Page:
Innovation seen emerging from new 'smooshes'

John Kao speaks at the Intellectual Forum. (Photo by Matt Fitt)

John Kao is a fan of mashing things up to create "new smooshes."

"That's where real innovation comes from," said Kao, defining a "smoosh" as new collaborations or combinations. "New knowledge begins to emerge at the margins of traditional disciplines," he said.

Kao, who has been called an innovation guru, made his comments Saturday afternoon during a panel discussion "Innovation and Education in a Global Society" at the Humanities Lecture Hall, part of Alumni Reunion Weekend. (Missed the Intellectual Forum? Watch the video now.)

Mashing things up also means adopting a "beginner's mind," in Zen terms, he said. In an educational or corporate context it means pushing departments together and tearing down silos. It also means being prepared "to tolerate the inherent messiness."

Also speaking Saturday were author and commentator Victor Davis Hanson, a 1975 Cowell alumnus, and Shellye Archambeau, an expert in globalization for corporations. Moderating was Katy Roberts, a 1974 Kresge alumna, who has worked at the New York Times for 26 years and is now a senior editor at

In kicking off the event, Chancellor George Blumenthal touted UC Santa Cruz's culture of innovation and interdisciplinary approach to research and teaching. The campus was innovative when it was founded and continues to be today, he said. "You might say innovation is in our DNA."

Blumenthal cited Bioinformatics, Digital Arts and New Media, and the STEPS Institute as examples of departments and programs that cut across traditional boundaries.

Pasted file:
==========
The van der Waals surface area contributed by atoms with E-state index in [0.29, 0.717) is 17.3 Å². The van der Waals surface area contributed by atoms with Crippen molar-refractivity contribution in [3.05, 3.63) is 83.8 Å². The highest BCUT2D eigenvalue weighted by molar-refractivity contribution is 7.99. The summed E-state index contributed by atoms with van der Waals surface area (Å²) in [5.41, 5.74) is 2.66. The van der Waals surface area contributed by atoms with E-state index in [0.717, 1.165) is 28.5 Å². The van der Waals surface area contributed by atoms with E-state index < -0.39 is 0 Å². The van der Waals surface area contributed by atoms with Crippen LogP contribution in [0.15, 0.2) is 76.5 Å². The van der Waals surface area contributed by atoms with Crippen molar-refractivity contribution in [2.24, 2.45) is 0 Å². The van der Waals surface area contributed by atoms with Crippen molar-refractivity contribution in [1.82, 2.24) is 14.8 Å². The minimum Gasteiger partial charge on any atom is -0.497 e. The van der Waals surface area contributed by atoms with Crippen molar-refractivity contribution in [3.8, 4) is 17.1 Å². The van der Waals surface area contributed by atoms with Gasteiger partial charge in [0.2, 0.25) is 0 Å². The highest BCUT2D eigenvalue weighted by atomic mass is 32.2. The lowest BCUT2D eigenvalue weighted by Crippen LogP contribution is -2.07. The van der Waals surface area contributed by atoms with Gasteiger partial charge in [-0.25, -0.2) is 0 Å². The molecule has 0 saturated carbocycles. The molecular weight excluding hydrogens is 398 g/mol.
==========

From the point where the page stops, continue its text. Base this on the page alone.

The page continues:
Hanson spoke passionately for classical liberal education, calling it "long-term inductive training." And he called for renewed respect for undergraduate teaching, receiving one of two spontaneous ovations from the audience of 200. A university needs research to inform undergraduate education but increasingly research universities "don't reward undergraduate education," he said.

(The other ovation came when he blasted the current administration's policy of promoting ethanol production.)

Hanson is a professor emeritus of classics at California State University, Fresno and a senior fellow at Stanford University's Hoover Institution. In 1991 he won an American Philological Association Excellence in Teaching Award, given yearly to the country's top undergraduate teachers of Greek and Latin. His daughter is a UC Santa Cruz undergraduate.

"Education is like water," Hanson said. "It doesn't change." A liberal education is needed to "translate the daily chaos into an abstract wisdom of the ages," he said.

Archambeau cited "ideas, people, and money" as the three things that fuel innovation. She also cautioned that global economic phenomena such as off-shoring, while disruptive in the short term, have the potential for long-term positive impact.

Roberts said she was pleased to find a global awareness at UC Santa Cruz, her alma mater. "I find this an extraordinary thing," she said. Roberts studied Russian at the University of Toronto in the 1970s and received her masters in Russian area studies and journalism at the University of Indiana.

Kao, who works with Finland and Singapore, among other governments, to help develop a culture of innovation, decried that little is being done in the U.S. on a national policy level.

"We know very little how to practice innovation on a systemic level," he said.

"Innovation is not just inventing new stuff to sell at a profit. It is supporting a set of big ideas," Kao said.

"We need a set of big ideas on what it means to be innovative in a global context," he continued. "We are in a pre-Copernican era in terms of innovation."

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